Scholars of English and historical sociolinguists from other language traditions will find the volume a valuable discussion of current issues in methodology, continuing recent work in the same vein (such as Van der Wal and Rutten’s volume on ego-documents (2013)). It highlights the interdisciplinarity of the field, drawing from varying methods in sociolinguistics as well as history and sociology. As such, it is in discussion with current theories in quantitative and qualitative sociolinguistic methodology (see, for example, Labov (1994) and Eckert (2008)). Most of the contributions reprise a now familiar theme—the value of letters for historical linguistics and language histories—but many have moved beyond this question to probe solutions to the particular problems associated with data from these sources, such as scribal influences or undetected hypercorrection. In this way, the volume is successful in advancing the conversation.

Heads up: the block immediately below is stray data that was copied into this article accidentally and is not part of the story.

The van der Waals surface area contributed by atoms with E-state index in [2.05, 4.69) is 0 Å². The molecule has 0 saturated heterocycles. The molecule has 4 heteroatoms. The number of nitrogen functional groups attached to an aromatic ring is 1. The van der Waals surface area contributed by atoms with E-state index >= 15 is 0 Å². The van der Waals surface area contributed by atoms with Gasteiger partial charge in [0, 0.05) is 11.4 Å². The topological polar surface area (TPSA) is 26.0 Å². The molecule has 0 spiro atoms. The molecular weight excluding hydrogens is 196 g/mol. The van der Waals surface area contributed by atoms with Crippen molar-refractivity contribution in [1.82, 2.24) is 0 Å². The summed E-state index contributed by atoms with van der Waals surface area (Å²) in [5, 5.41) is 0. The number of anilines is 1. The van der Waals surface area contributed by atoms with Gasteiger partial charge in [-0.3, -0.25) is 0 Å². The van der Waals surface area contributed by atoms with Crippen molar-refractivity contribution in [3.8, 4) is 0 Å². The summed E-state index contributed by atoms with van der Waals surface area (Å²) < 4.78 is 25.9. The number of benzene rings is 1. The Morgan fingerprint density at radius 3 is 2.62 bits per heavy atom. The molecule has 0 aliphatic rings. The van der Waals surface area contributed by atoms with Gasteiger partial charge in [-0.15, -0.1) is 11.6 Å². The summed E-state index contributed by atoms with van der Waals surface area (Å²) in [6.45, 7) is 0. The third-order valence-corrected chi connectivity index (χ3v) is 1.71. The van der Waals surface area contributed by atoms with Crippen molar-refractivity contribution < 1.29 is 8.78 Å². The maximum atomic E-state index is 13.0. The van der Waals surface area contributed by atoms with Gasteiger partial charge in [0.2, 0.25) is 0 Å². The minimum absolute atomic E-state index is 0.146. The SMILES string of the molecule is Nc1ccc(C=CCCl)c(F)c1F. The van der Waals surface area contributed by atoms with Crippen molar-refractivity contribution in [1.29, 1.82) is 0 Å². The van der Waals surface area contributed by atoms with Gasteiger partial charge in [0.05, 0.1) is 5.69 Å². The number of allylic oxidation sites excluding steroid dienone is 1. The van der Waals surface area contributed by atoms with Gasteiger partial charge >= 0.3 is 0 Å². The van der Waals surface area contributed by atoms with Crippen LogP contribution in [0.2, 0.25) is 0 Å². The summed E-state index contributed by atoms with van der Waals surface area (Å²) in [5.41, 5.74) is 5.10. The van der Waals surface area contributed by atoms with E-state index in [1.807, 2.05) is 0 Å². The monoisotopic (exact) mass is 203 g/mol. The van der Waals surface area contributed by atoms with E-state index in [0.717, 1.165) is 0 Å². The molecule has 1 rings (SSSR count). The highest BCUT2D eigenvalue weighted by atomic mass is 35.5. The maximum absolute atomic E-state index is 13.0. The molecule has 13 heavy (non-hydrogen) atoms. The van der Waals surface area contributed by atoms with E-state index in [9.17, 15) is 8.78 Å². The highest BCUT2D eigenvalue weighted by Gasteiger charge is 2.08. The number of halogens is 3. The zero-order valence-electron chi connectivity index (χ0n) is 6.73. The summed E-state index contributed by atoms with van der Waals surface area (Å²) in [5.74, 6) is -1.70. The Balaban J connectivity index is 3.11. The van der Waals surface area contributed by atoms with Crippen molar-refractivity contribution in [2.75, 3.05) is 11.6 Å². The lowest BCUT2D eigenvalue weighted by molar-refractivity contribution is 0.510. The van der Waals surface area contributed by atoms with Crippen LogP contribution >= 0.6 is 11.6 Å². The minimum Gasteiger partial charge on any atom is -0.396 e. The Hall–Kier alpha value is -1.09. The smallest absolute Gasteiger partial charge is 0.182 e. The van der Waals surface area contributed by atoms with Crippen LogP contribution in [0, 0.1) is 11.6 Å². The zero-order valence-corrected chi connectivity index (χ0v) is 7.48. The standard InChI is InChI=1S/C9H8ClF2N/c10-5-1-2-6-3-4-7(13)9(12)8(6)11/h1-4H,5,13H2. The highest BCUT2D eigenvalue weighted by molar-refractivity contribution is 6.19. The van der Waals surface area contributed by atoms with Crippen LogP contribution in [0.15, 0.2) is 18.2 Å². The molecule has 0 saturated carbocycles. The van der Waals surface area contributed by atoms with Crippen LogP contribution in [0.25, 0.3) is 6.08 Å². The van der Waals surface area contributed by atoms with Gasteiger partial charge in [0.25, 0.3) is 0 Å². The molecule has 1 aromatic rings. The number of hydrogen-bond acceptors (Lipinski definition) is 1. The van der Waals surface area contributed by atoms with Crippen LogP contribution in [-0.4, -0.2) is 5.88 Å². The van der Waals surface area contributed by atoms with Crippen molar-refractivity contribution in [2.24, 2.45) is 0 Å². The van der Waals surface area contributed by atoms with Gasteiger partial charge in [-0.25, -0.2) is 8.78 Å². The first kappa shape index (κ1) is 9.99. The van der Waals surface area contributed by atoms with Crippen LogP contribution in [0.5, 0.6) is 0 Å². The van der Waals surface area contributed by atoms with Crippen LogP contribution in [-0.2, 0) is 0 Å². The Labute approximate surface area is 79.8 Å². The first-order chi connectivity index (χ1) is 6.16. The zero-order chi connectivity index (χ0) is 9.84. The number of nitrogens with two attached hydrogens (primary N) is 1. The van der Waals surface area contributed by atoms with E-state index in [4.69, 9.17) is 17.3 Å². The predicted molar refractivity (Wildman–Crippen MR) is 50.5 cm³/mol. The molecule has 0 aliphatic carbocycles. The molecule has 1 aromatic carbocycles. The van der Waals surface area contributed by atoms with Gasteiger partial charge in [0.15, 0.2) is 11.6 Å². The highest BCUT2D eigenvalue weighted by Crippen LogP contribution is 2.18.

Those looking for a traditional history of standard English will not find it here. However, the volume opens up exciting avenues of research for further exploration of underrepresented varieties and investigates familiar features (e.g. relative clauses) in new speaker populations, and will thus be of interest to historians of the language. Elspaß’s chapter, which deals with German, feels out of place in this context, but his methodological contribution justifies the chapter’s inclusion.